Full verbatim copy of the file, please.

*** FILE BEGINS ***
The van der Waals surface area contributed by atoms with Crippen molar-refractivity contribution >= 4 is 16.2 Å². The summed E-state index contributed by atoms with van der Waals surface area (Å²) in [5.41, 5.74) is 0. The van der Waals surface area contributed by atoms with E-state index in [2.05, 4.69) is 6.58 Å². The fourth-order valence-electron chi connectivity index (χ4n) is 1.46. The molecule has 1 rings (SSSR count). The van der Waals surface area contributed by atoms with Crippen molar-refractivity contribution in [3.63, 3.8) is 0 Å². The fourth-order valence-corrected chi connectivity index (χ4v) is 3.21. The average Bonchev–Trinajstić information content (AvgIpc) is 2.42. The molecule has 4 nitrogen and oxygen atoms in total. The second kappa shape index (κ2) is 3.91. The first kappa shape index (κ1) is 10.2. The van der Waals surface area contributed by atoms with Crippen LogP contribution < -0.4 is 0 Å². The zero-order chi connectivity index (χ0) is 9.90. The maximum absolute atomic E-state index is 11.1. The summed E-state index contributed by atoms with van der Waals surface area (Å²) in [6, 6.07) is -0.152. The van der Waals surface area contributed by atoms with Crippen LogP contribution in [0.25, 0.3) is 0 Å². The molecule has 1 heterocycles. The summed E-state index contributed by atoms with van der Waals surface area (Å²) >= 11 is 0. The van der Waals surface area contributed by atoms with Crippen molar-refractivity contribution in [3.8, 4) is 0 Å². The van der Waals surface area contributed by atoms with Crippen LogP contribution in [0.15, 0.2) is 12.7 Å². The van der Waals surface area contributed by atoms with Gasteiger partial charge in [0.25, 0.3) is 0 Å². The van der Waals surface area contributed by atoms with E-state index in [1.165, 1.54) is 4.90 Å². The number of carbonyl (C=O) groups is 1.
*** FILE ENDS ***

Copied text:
The van der Waals surface area contributed by atoms with Crippen molar-refractivity contribution >= 4 is 16.2 Å². The summed E-state index contributed by atoms with van der Waals surface area (Å²) in [5.41, 5.74) is 0. The van der Waals surface area contributed by atoms with E-state index in [2.05, 4.69) is 6.58 Å². The fourth-order valence-electron chi connectivity index (χ4n) is 1.46. The molecule has 1 rings (SSSR count). The van der Waals surface area contributed by atoms with Crippen molar-refractivity contribution in [3.63, 3.8) is 0 Å². The fourth-order valence-corrected chi connectivity index (χ4v) is 3.21. The average Bonchev–Trinajstić information content (AvgIpc) is 2.42. The molecule has 4 nitrogen and oxygen atoms in total. The second kappa shape index (κ2) is 3.91. The first kappa shape index (κ1) is 10.2. The van der Waals surface area contributed by atoms with Crippen LogP contribution < -0.4 is 0 Å². The zero-order chi connectivity index (χ0) is 9.90. The maximum absolute atomic E-state index is 11.1. The summed E-state index contributed by atoms with van der Waals surface area (Å²) in [6, 6.07) is -0.152. The van der Waals surface area contributed by atoms with Crippen LogP contribution in [0.25, 0.3) is 0 Å². The molecule has 1 heterocycles. The summed E-state index contributed by atoms with van der Waals surface area (Å²) >= 11 is 0. The van der Waals surface area contributed by atoms with Crippen molar-refractivity contribution in [3.8, 4) is 0 Å². The van der Waals surface area contributed by atoms with Crippen LogP contribution in [0.15, 0.2) is 12.7 Å². The van der Waals surface area contributed by atoms with Gasteiger partial charge in [0.25, 0.3) is 0 Å². The van der Waals surface area contributed by atoms with E-state index in [1.165, 1.54) is 4.90 Å². The number of carbonyl (C=O) groups is 1.